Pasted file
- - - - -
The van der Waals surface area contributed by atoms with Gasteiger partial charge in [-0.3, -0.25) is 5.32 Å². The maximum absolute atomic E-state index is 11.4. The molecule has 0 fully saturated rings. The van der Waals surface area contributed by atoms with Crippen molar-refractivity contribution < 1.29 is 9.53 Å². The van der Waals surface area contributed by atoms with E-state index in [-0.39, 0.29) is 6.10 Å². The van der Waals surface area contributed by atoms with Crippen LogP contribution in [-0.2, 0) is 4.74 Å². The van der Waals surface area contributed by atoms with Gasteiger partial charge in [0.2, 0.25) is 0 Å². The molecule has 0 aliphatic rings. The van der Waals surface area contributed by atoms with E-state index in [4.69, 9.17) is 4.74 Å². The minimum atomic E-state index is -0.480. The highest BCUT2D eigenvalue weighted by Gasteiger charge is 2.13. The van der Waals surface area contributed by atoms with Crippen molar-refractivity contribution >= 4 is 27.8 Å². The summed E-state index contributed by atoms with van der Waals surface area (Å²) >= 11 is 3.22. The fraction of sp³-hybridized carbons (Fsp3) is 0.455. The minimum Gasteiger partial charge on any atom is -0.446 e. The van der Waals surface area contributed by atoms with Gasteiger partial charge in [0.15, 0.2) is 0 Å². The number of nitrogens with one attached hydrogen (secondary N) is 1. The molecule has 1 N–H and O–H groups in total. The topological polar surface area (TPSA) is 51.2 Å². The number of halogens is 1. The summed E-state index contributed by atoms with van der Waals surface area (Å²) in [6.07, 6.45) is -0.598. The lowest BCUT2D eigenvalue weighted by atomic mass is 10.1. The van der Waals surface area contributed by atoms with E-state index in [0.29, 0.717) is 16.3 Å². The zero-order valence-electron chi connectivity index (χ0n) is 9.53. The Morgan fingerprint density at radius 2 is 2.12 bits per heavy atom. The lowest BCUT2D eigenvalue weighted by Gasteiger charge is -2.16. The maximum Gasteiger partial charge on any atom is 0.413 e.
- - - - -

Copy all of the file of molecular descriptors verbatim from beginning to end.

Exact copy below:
The van der Waals surface area contributed by atoms with Gasteiger partial charge in [-0.3, -0.25) is 5.32 Å². The maximum absolute atomic E-state index is 11.4. The molecule has 0 fully saturated rings. The van der Waals surface area contributed by atoms with Crippen molar-refractivity contribution < 1.29 is 9.53 Å². The van der Waals surface area contributed by atoms with E-state index in [-0.39, 0.29) is 6.10 Å². The van der Waals surface area contributed by atoms with Crippen LogP contribution in [-0.2, 0) is 4.74 Å². The van der Waals surface area contributed by atoms with Gasteiger partial charge in [0.2, 0.25) is 0 Å². The molecule has 0 aliphatic rings. The van der Waals surface area contributed by atoms with E-state index in [4.69, 9.17) is 4.74 Å². The minimum atomic E-state index is -0.480. The highest BCUT2D eigenvalue weighted by Gasteiger charge is 2.13. The van der Waals surface area contributed by atoms with Crippen molar-refractivity contribution >= 4 is 27.8 Å². The summed E-state index contributed by atoms with van der Waals surface area (Å²) >= 11 is 3.22. The fraction of sp³-hybridized carbons (Fsp3) is 0.455. The minimum Gasteiger partial charge on any atom is -0.446 e. The van der Waals surface area contributed by atoms with Gasteiger partial charge in [0.15, 0.2) is 0 Å². The number of nitrogens with one attached hydrogen (secondary N) is 1. The molecule has 1 N–H and O–H groups in total. The topological polar surface area (TPSA) is 51.2 Å². The number of halogens is 1. The summed E-state index contributed by atoms with van der Waals surface area (Å²) in [6.07, 6.45) is -0.598. The lowest BCUT2D eigenvalue weighted by atomic mass is 10.1. The van der Waals surface area contributed by atoms with E-state index in [0.29, 0.717) is 16.3 Å². The zero-order valence-electron chi connectivity index (χ0n) is 9.53. The Morgan fingerprint density at radius 2 is 2.12 bits per heavy atom. The lowest BCUT2D eigenvalue weighted by Gasteiger charge is -2.16. The maximum Gasteiger partial charge on any atom is 0.413 e.